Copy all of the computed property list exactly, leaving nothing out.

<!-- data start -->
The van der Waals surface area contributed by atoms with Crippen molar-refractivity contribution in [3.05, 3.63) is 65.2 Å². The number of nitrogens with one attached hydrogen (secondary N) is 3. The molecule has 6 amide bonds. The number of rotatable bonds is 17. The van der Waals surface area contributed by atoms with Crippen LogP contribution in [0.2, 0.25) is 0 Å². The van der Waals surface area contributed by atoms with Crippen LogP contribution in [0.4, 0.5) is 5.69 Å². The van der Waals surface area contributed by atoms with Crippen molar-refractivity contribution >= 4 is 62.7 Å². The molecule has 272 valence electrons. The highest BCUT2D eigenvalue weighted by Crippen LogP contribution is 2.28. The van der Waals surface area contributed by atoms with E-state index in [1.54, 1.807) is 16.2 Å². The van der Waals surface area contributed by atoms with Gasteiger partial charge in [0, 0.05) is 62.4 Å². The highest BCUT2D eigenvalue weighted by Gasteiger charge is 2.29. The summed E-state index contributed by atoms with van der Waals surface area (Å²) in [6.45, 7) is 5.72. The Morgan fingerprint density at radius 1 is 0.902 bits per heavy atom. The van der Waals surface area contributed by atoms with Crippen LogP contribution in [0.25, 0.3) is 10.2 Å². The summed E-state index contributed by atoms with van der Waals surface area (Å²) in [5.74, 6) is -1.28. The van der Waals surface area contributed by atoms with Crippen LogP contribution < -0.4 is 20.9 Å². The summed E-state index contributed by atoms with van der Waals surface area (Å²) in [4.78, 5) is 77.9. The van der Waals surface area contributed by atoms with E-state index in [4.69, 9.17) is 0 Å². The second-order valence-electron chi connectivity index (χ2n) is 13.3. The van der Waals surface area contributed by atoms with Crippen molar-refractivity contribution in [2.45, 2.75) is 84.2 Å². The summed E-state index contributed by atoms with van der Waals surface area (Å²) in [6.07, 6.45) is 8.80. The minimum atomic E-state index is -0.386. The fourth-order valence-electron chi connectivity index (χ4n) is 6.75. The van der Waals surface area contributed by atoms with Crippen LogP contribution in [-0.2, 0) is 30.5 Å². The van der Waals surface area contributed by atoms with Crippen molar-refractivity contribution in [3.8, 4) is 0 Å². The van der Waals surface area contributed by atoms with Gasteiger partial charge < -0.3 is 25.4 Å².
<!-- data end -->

The van der Waals surface area contributed by atoms with Crippen molar-refractivity contribution in [3.05, 3.63) is 65.2 Å². The number of nitrogens with one attached hydrogen (secondary N) is 3. The molecule has 6 amide bonds. The number of rotatable bonds is 17. The van der Waals surface area contributed by atoms with Crippen LogP contribution in [0.2, 0.25) is 0 Å². The van der Waals surface area contributed by atoms with Crippen LogP contribution in [0.4, 0.5) is 5.69 Å². The van der Waals surface area contributed by atoms with Crippen molar-refractivity contribution >= 4 is 62.7 Å². The molecule has 272 valence electrons. The highest BCUT2D eigenvalue weighted by Crippen LogP contribution is 2.28. The van der Waals surface area contributed by atoms with E-state index in [1.54, 1.807) is 16.2 Å². The van der Waals surface area contributed by atoms with Gasteiger partial charge in [0, 0.05) is 62.4 Å². The highest BCUT2D eigenvalue weighted by Gasteiger charge is 2.29. The summed E-state index contributed by atoms with van der Waals surface area (Å²) in [6.45, 7) is 5.72. The Morgan fingerprint density at radius 1 is 0.902 bits per heavy atom. The van der Waals surface area contributed by atoms with Crippen LogP contribution in [0.25, 0.3) is 10.2 Å². The summed E-state index contributed by atoms with van der Waals surface area (Å²) in [5.74, 6) is -1.28. The van der Waals surface area contributed by atoms with Crippen LogP contribution < -0.4 is 20.9 Å². The summed E-state index contributed by atoms with van der Waals surface area (Å²) in [4.78, 5) is 77.9. The van der Waals surface area contributed by atoms with E-state index in [4.69, 9.17) is 0 Å². The second-order valence-electron chi connectivity index (χ2n) is 13.3. The van der Waals surface area contributed by atoms with Crippen molar-refractivity contribution in [2.45, 2.75) is 84.2 Å². The summed E-state index contributed by atoms with van der Waals surface area (Å²) in [6.07, 6.45) is 8.80. The minimum atomic E-state index is -0.386. The fourth-order valence-electron chi connectivity index (χ4n) is 6.75. The van der Waals surface area contributed by atoms with Crippen LogP contribution in [-0.2, 0) is 30.5 Å². The van der Waals surface area contributed by atoms with Crippen molar-refractivity contribution in [3.8, 4) is 0 Å². The van der Waals surface area contributed by atoms with Gasteiger partial charge < -0.3 is 25.4 Å².